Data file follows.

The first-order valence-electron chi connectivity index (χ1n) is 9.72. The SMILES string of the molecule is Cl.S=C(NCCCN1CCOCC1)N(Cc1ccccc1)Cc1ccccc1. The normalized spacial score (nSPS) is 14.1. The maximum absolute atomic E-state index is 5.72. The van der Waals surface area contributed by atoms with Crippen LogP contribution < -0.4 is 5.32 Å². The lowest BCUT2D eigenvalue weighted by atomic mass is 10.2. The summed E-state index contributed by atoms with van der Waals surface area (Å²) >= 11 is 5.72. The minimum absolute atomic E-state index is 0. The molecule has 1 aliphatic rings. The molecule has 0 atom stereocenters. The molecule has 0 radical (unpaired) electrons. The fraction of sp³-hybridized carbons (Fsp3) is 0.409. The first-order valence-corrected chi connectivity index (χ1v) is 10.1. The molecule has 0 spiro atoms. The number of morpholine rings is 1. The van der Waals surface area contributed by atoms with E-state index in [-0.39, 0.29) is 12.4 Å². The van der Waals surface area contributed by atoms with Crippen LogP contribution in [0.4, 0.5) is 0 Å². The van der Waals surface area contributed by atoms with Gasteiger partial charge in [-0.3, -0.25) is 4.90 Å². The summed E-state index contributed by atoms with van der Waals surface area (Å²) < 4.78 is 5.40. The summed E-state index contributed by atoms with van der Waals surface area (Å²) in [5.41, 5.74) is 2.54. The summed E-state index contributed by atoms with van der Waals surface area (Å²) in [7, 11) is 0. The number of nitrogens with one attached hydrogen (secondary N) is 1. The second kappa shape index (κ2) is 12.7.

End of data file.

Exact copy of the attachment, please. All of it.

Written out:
The first-order valence-electron chi connectivity index (χ1n) is 9.72. The SMILES string of the molecule is Cl.S=C(NCCCN1CCOCC1)N(Cc1ccccc1)Cc1ccccc1. The normalized spacial score (nSPS) is 14.1. The maximum absolute atomic E-state index is 5.72. The van der Waals surface area contributed by atoms with Crippen LogP contribution < -0.4 is 5.32 Å². The lowest BCUT2D eigenvalue weighted by atomic mass is 10.2. The summed E-state index contributed by atoms with van der Waals surface area (Å²) >= 11 is 5.72. The minimum absolute atomic E-state index is 0. The molecule has 1 aliphatic rings. The molecule has 0 atom stereocenters. The molecule has 0 radical (unpaired) electrons. The fraction of sp³-hybridized carbons (Fsp3) is 0.409. The first-order valence-corrected chi connectivity index (χ1v) is 10.1. The molecule has 0 spiro atoms. The number of morpholine rings is 1. The van der Waals surface area contributed by atoms with E-state index in [-0.39, 0.29) is 12.4 Å². The van der Waals surface area contributed by atoms with Crippen LogP contribution in [0.4, 0.5) is 0 Å². The van der Waals surface area contributed by atoms with Gasteiger partial charge in [-0.3, -0.25) is 4.90 Å². The summed E-state index contributed by atoms with van der Waals surface area (Å²) < 4.78 is 5.40. The summed E-state index contributed by atoms with van der Waals surface area (Å²) in [5.41, 5.74) is 2.54. The summed E-state index contributed by atoms with van der Waals surface area (Å²) in [7, 11) is 0. The number of nitrogens with one attached hydrogen (secondary N) is 1. The second kappa shape index (κ2) is 12.7.